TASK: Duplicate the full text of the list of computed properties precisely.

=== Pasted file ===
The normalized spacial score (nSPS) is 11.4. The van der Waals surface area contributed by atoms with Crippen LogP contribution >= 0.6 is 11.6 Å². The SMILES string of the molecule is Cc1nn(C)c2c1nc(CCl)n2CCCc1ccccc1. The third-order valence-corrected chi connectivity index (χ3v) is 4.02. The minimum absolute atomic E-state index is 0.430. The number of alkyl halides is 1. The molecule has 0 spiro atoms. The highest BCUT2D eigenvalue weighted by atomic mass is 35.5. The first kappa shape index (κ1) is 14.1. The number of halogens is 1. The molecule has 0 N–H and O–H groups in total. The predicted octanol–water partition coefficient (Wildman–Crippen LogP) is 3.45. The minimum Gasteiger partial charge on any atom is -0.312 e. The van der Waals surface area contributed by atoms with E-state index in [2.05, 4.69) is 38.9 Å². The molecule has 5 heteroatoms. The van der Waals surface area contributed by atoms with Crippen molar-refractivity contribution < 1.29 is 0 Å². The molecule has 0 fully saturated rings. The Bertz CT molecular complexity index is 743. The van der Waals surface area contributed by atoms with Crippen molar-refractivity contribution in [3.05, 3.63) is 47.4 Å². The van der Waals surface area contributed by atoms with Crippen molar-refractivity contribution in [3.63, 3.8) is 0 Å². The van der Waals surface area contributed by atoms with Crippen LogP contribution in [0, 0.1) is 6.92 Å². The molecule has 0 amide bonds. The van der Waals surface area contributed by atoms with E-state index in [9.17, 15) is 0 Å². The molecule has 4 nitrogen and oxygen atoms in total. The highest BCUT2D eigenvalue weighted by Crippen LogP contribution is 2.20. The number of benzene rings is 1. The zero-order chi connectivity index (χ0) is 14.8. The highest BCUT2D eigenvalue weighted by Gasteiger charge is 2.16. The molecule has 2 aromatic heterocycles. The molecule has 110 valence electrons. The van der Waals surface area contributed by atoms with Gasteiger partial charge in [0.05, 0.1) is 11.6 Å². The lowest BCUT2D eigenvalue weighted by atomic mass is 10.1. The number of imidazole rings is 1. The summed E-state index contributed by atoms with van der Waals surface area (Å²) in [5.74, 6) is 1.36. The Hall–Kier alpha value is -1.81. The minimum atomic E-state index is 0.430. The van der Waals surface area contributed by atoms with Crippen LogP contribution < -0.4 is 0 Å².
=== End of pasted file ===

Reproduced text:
The normalized spacial score (nSPS) is 11.4. The van der Waals surface area contributed by atoms with Crippen LogP contribution >= 0.6 is 11.6 Å². The SMILES string of the molecule is Cc1nn(C)c2c1nc(CCl)n2CCCc1ccccc1. The third-order valence-corrected chi connectivity index (χ3v) is 4.02. The minimum absolute atomic E-state index is 0.430. The number of alkyl halides is 1. The molecule has 0 spiro atoms. The highest BCUT2D eigenvalue weighted by atomic mass is 35.5. The first kappa shape index (κ1) is 14.1. The number of halogens is 1. The molecule has 0 N–H and O–H groups in total. The predicted octanol–water partition coefficient (Wildman–Crippen LogP) is 3.45. The minimum Gasteiger partial charge on any atom is -0.312 e. The van der Waals surface area contributed by atoms with E-state index in [2.05, 4.69) is 38.9 Å². The molecule has 5 heteroatoms. The van der Waals surface area contributed by atoms with Crippen molar-refractivity contribution < 1.29 is 0 Å². The molecule has 0 fully saturated rings. The Bertz CT molecular complexity index is 743. The van der Waals surface area contributed by atoms with Crippen molar-refractivity contribution in [3.05, 3.63) is 47.4 Å². The van der Waals surface area contributed by atoms with Crippen molar-refractivity contribution in [3.63, 3.8) is 0 Å². The van der Waals surface area contributed by atoms with Crippen LogP contribution in [0, 0.1) is 6.92 Å². The molecule has 0 amide bonds. The van der Waals surface area contributed by atoms with E-state index in [9.17, 15) is 0 Å². The molecule has 4 nitrogen and oxygen atoms in total. The highest BCUT2D eigenvalue weighted by Crippen LogP contribution is 2.20. The number of benzene rings is 1. The zero-order chi connectivity index (χ0) is 14.8. The highest BCUT2D eigenvalue weighted by Gasteiger charge is 2.16. The molecule has 2 aromatic heterocycles. The molecule has 110 valence electrons. The van der Waals surface area contributed by atoms with Gasteiger partial charge in [0.05, 0.1) is 11.6 Å². The lowest BCUT2D eigenvalue weighted by atomic mass is 10.1. The number of imidazole rings is 1. The summed E-state index contributed by atoms with van der Waals surface area (Å²) in [5.74, 6) is 1.36. The Hall–Kier alpha value is -1.81. The minimum atomic E-state index is 0.430. The van der Waals surface area contributed by atoms with Crippen LogP contribution < -0.4 is 0 Å².